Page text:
But the traditions of Chinese culture, and the credo of the wuxia pian, help shape this story into a uniquely Asian fable. One particularly intriguing element is the importance of one’s name. In Shakespeare’s play, Juliet rails against the barrier that Romeo’s surname presents, and muses about both of them denying their heritage so that they can be together. In Yu’s film, the heroine has no biological family (although her surname “Lien” is tattooed on her shoulder); it is her lover Cho Yi-hang who, stating that “everyone should have a name,” calls her Ni-chang. When Lien rejects the Supreme Cult, the leader demands to know what her lover has given her, and she replies, “A name.” And when Lien rejects Cho after his mistaken betrayal, he calls her name, “Ni-chang,” but she answers, “She is dead.” It is honor and trust, more than love, that shape the destinies of Cho Yi-hang and Lien Ni-chang: no matter which course they choose, honor is forfeit and disaster inevitable. Although there is no double suicide here — in the end, everybody dies except the two lovers — each of them does in fact choose death. Lien rejects the name her lover has given her, and Cho rejects his heritage to spend the next ten years waiting for a chance to redeem his error in judgment. In the film’s sequel (Bride with White Hair 2), set ten years later, Lien is still wreaking havoc on the next generation of the Wu Tang clan and Cho is still waiting on his mountain. When they finally do meet again, it is to their own mutual destruction, although tempered with forgiveness. This is the only reconciliation the story provides.
Bride with White Hair
In summary, the main theme of Romeo and Juliet — love vs. duty/family/honor — is a universal conflict which makes the play relevant to practically any culture. The specific trappings of films produced in different countries show adaptations that reflect individual cultural elements of each society. The particulars of the feud (or lack thereof), the role of fate, importance of family or clan, and the outcome for the lovers all vary according to the traditions of the society creating the story.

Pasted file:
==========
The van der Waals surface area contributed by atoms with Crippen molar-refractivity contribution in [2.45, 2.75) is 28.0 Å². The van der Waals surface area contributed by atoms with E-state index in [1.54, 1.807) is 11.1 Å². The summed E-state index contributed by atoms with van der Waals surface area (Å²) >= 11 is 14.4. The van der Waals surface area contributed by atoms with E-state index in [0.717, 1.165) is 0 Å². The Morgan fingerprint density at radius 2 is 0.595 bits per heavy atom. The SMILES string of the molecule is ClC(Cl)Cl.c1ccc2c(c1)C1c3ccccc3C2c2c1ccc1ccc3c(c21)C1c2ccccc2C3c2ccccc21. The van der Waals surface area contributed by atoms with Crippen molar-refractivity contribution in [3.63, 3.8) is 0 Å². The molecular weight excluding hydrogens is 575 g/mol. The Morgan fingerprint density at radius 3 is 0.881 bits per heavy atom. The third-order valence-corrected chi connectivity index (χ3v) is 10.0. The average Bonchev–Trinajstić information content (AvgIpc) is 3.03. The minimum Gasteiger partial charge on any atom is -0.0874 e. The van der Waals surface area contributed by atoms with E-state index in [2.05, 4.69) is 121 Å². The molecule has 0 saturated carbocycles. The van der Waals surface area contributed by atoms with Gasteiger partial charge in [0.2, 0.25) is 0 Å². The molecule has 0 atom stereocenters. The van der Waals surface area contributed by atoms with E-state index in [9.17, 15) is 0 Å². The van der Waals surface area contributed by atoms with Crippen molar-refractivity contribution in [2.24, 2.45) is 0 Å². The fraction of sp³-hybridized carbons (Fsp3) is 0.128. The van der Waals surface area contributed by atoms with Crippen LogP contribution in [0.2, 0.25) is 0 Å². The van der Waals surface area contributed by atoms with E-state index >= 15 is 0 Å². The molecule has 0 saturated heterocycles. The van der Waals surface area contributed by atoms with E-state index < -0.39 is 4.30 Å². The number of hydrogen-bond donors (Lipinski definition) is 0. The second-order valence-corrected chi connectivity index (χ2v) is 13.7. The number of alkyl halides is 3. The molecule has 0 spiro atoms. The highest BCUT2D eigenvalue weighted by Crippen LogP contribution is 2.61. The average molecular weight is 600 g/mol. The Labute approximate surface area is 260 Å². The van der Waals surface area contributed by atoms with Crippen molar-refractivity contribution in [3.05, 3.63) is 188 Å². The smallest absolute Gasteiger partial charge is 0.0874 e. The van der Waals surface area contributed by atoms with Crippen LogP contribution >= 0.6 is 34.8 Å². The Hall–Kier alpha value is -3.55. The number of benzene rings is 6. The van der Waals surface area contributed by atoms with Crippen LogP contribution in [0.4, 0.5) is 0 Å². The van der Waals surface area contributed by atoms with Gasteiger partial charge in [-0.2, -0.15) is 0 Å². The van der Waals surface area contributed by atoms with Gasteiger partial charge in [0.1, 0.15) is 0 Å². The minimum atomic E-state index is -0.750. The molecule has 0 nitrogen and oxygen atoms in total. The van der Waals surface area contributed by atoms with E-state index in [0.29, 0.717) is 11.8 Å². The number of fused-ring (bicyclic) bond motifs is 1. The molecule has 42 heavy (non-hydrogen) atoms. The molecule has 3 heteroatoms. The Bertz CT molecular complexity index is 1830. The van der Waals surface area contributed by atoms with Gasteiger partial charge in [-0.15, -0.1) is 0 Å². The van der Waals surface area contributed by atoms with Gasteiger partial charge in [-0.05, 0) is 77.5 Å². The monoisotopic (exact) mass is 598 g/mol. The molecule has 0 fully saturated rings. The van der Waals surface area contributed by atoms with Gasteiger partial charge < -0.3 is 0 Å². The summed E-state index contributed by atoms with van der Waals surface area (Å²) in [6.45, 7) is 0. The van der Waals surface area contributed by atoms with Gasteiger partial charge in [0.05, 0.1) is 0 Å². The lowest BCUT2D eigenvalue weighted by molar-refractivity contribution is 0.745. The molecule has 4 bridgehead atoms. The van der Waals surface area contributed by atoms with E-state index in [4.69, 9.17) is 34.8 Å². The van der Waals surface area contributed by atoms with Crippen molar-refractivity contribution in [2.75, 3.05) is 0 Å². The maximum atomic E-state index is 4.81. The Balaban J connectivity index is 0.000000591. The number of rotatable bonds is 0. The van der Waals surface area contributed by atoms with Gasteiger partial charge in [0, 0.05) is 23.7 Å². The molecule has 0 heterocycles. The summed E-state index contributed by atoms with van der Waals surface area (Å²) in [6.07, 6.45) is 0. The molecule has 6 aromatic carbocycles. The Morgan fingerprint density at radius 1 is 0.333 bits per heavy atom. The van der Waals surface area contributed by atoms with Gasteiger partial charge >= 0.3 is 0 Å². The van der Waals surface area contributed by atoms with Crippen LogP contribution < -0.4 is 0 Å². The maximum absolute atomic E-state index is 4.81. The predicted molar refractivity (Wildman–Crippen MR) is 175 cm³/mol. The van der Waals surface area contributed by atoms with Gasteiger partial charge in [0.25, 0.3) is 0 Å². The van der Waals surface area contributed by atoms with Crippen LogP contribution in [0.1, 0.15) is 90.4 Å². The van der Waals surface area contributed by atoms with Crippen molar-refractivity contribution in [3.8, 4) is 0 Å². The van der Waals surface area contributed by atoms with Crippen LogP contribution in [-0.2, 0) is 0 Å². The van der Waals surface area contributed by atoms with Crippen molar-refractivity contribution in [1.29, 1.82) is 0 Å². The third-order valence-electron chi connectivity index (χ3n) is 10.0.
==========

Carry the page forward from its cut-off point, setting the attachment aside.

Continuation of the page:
(2) Director’s audio commentary, The Bride with White Hair DVD (Tai Seng, 1993). Two years later, Ronnie Yu and Leslie Cheung teamed up for another film, The Phantom Lover, which incorporates elements from Romeo and Juliet, The Phantom of the Opera, and a 1937 Chinese horror film called Midnight Charm. The 1920s Beijing romance between innovative stage actor/producer Song Danping and a local beauty is violently opposed by her ambitious family, resulting in madness (hers), disfigurement (his), and destruction (the theater’s). Ten years later, the arrival of a new acting troupe, who decide to restage Song’s original musical production of Romeo and Juliet, stirs up the ashes of the earlier tragedy. Cheung’s impressive film resumé shows the actor’s particular affinity to these stories: in addition to his two productions with Yu, he also starred with Anita Mui in Stanley Kwan’s 1987 art-house hit Rouge. Also set partly in the ’30s, this film centers around a tragic affair between a courtesan and the son of an affluent merchant family. When their marriage is opposed, the two form a suicide pact and overdose on opium. Fifty years later, the woman’s ghost returns to Hong Kong to find the lover who failed to join her in the underworld.
Next, 2, 3, 4, 5
Dedication: This paper is dedicated to the memory of Leslie Cheung, whose immeasurable contributions to world cinema include my own fond obsession with Asian film.

2002 © Eleanor M. Farrell. This paper was presented at the 33rd Annual Mythopoeic Conference, Boulder, Colorado, July 26-29, 2002. Images are the property of the individual film production/distribution companies.